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Scientific community urged to become activists

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Scientists as activists?
The 5th International AIDS Society (IAS) Conference on HIV Pathogenesis, Treatment and Prevention opened on Sunday in Cape Town, South Africa, amidst reports that funding gaps and poor management are threatening supplies of life-prolonging antiretroviral (ARV) drugs in at least six African countries.

Ahead of the conference, Dr Eric Goemaere, head of mission in South Africa for international medical NGO, Médecins Sans Frontières (MSF), said clinics all over the country had stopped enrolling HIV patients because they had run out of medication. "The waiting lists are growing by the day, risking that patients die before they start ARVs," he said in a statement issued by MSF. "It's unbelievable that a relatively well-functioning ARV programme has been allowed to be crippled in the space of just a few weeks."

Citing similar problems in Guinea, Uganda, Malawi, Zimbabwe and the Democratic Republic of Congo, MSF blamed national and donor governments for failing to meet their funding commitments, or to respond to the crisis with the appropriate urgency.

Several speakers at the IAS Conference warned governments and donors not to use the global economic crisis as an excuse to back away from previous commitments to achieve universal access to HIV prevention and treatment by 2010.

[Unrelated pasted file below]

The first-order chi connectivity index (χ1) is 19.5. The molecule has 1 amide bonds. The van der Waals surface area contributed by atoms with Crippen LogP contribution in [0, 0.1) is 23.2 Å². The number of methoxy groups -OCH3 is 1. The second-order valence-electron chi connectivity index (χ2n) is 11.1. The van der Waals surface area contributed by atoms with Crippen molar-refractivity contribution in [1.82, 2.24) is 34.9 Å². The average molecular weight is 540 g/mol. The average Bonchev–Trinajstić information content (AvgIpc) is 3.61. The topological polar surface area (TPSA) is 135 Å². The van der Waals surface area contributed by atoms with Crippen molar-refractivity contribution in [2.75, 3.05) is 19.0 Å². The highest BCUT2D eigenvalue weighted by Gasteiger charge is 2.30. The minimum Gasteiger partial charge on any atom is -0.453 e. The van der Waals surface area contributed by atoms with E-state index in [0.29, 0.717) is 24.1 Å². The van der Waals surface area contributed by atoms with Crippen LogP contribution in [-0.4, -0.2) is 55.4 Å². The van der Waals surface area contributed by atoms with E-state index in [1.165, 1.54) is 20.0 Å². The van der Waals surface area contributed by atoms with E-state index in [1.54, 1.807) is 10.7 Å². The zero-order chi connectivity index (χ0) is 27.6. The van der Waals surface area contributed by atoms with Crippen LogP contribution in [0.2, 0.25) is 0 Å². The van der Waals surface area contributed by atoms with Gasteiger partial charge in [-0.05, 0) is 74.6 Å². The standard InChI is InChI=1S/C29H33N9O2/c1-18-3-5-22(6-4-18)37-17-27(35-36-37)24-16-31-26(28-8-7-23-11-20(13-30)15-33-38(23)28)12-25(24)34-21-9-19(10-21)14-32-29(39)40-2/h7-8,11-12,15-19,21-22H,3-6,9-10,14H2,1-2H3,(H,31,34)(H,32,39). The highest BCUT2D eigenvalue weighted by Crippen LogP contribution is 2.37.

"Already, we are hearing warnings about the sustainability of the roll-out of ARV therapy," said Dr Julio Montaner, chair of IAS 2009 and director of the British Columbia Centre for Excellence in HIV/AIDS in Vancouver, Canada. "A retrenchment now would be catastrophic for nearly four million people who are already on treatment in resource-limited countries, not to mention the six to seven million others who ... are still waiting for life-saving treatment."

Montaner chastised G8 leaders for leaving HIV/AIDS off their priority agenda at the recent G8 meeting in Italy, and not making good on 2005 commitments to fund the goal of universal access. "We must hold the G8 leaders accountable for their failure to deliver on their promises," he told the more than 5,000 members of the international AIDS community attending the conference.

Stephen Lewis, co-director of international advocacy organization AIDS Free World, and former UN Special Envoy for HIV/AIDS in Africa, said the scientific community had a responsibility to fight the current "backlash against funding for AIDS" by telling "the power brokers of this world … of the risks and the benefits, and what will happen if they make the wrong choices."

Describing the conference as taking place at a "critical moment" in the fight against HIV/AIDS, just 17 months before the deadline for universal access, and when arguments that AIDS has received too much funding at the expense of other diseases were gaining ground, Lewis told delegates that "if ever the scientific community was to engage in public activism, that time is now."

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